Nearly every expedition aboard the fleet sails with an undersea specialist who serves as our eyes and ears below the waves, capturing photos and videos and bringing our guests firsthand perspectives of the marine world. Throughout the voyage, they film their dives and manipulate high-definition underwater imaging equipment such as Remotely Operated Vehicles (ROVs) to reveal surprises in the ocean deep—from bright purple corals in Alaska to delicate sea stars in the frigid waters off the Antarctic Peninsula.
Their footage is shown on screens in the lounge during daily recaps, allowing guests to share in the excitement of underwater exploration and get a rare look at marine species in their habitat. In many destinations, they also accompany guests on snorkeling excursions and outings by glass bottom boat to interpret the marine world in real time.
Nearly every expedition aboard the fleet sails with an undersea specialist who serves as our eyes and ears below the waves, capturing photos and videos and bringing our guests firsthand perspectives of the marine world. Throughout the voyage, they film their dives and manipulate high-definition underwater imaging equipment such as Remotely Operated Vehicles (ROVs) to reveal surprises in the ocean deep—from bright purple corals in Alaska to delicate sea stars in the frigid waters off the Antarctic Peninsula. ...
Meet Our Undersea Specialists
Cristian is a Panamanian born in Chile. He grew up in Panama City until the age of 19 when he returned to Chile to go to college where he received a degree in metallurgic civil engineering. Since 1995 he has been working as a freelance naturalist in Panama. Specializing in bird watching and ecology, he also has a passion for indigenous cultures, hiking and trekking. He is a certified scuba diver and is often found exploring coral reefs along the Caribbean coast of Panama. His love for nature started at the age of 10 when he joined the Pathfinder's Club. Receiving several honors in outdoor activities, ecology, camping and others specialties he grew fond of Panama's natural heritage and was soon guiding relatives and friends through the jungles of his country. His experience is based on several years of guiding groups of different ages and interests. As a naturalist guide and expedition leader he has led groups to all corners of Panama and all along its shores.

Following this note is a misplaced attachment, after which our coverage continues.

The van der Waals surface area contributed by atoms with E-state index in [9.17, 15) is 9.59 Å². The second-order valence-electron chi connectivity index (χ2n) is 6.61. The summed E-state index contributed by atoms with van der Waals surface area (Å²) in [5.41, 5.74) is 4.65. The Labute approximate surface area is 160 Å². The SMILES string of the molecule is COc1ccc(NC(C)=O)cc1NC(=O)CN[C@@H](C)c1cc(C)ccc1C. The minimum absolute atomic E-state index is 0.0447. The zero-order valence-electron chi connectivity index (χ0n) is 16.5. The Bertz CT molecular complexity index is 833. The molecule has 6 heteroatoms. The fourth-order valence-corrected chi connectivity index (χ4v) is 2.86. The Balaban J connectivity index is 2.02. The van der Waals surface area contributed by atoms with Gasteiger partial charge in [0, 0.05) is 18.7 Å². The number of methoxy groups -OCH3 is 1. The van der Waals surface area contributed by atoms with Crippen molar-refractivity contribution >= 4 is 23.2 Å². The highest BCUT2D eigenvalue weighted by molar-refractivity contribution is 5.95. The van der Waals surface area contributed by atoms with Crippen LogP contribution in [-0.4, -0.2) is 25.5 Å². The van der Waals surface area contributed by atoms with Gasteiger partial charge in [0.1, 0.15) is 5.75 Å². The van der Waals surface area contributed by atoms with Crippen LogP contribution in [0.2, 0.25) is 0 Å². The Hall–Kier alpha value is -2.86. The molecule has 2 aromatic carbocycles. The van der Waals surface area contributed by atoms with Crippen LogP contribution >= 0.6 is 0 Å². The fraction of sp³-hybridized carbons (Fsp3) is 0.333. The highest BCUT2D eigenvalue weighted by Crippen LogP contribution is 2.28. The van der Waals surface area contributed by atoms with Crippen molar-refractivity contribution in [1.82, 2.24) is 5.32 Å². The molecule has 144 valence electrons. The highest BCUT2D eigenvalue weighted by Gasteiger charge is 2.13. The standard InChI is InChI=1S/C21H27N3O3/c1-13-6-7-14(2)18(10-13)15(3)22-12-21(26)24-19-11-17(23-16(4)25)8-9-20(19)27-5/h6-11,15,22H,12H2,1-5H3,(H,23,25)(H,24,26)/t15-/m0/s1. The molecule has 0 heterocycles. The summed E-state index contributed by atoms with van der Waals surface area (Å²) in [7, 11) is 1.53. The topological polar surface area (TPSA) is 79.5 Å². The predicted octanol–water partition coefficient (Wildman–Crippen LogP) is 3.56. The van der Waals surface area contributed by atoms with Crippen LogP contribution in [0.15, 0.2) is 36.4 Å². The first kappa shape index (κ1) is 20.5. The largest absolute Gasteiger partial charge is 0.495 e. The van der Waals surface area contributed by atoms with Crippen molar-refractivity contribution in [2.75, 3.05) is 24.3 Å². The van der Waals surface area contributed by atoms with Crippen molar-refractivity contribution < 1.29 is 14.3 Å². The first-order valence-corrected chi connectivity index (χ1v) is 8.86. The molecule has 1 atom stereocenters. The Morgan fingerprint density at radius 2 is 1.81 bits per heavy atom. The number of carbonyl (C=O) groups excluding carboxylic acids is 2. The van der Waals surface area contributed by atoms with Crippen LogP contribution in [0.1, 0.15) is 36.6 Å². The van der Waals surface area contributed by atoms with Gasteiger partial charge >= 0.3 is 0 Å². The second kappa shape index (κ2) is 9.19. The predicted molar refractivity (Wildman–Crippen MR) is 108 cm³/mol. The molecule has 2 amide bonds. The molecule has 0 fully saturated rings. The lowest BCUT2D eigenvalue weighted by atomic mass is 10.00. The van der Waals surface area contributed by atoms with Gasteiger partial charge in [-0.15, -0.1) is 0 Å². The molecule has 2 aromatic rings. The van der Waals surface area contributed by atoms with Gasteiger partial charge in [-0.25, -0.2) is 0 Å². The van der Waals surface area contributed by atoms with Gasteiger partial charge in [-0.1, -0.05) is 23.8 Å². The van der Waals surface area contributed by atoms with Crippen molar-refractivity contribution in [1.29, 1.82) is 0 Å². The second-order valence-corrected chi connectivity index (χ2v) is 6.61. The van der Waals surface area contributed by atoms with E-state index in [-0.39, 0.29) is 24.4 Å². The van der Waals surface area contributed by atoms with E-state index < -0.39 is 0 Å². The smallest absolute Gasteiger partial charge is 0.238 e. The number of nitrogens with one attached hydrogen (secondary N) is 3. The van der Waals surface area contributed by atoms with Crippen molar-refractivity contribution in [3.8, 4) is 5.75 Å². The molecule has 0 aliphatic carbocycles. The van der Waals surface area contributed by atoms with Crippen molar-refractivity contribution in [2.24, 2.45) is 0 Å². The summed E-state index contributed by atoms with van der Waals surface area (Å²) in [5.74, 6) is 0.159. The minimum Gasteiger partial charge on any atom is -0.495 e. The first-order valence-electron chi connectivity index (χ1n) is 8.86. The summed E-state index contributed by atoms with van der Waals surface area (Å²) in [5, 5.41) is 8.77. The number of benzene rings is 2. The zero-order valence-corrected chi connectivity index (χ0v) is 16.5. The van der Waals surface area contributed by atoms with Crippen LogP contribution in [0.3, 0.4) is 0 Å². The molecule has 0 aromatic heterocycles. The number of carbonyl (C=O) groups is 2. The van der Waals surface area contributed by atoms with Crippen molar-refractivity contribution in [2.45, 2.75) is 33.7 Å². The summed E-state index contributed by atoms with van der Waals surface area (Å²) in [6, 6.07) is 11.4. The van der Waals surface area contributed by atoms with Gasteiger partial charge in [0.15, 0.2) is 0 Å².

A self confessed “animal nerd,” Chris falls under many titles: marine biologist, marine interpreter, dive master, science communicator, and naturalist. Chris was lucky enough to grow up on the East Coast of Australia, where there are no shortage of different coastal environments to explore. While growing up, his friends would be surfing while he would be under the waves, snorkel and mask on looking for fish and all the weird and wonderful creatures he couldn’t get enough of. This love of the ocean lead to him completing a Bachelor of Science in 2005. His passion for the ocean and connecting people with its inhabitants landed him in various roles in different zoos and aquariums, but it was the "wild" that was always Chris’s true calling. After working as a whale watching tour guide off the West Coast of Canada and moving back to Australia to work on the Great Barrier Reef, Chris never looked back. Since 2009 Chris’s specialty has been giving presentations on and taking people out to tropical environments, in particular to different parts of the Great Barrier Reef region. In recent years Chris has spent more time living on tropical islands or on ships cruising up and down the reef than on land. Chris’s passion for photography, nature’s creatures, and scuba diving has taken him from diving in the snow in Canada one week to diving in Mexico the next. He has followed his passion to develop his photography and interpretative skills through out Southeast Asia, all along the East Coast of Australia and to the magical Kimberley region off the west coast. The only passions of Chris’s not mentioned are reptiles, birds, insects, dogs, the entire macro world, and of course talking about all of the above over good coffee!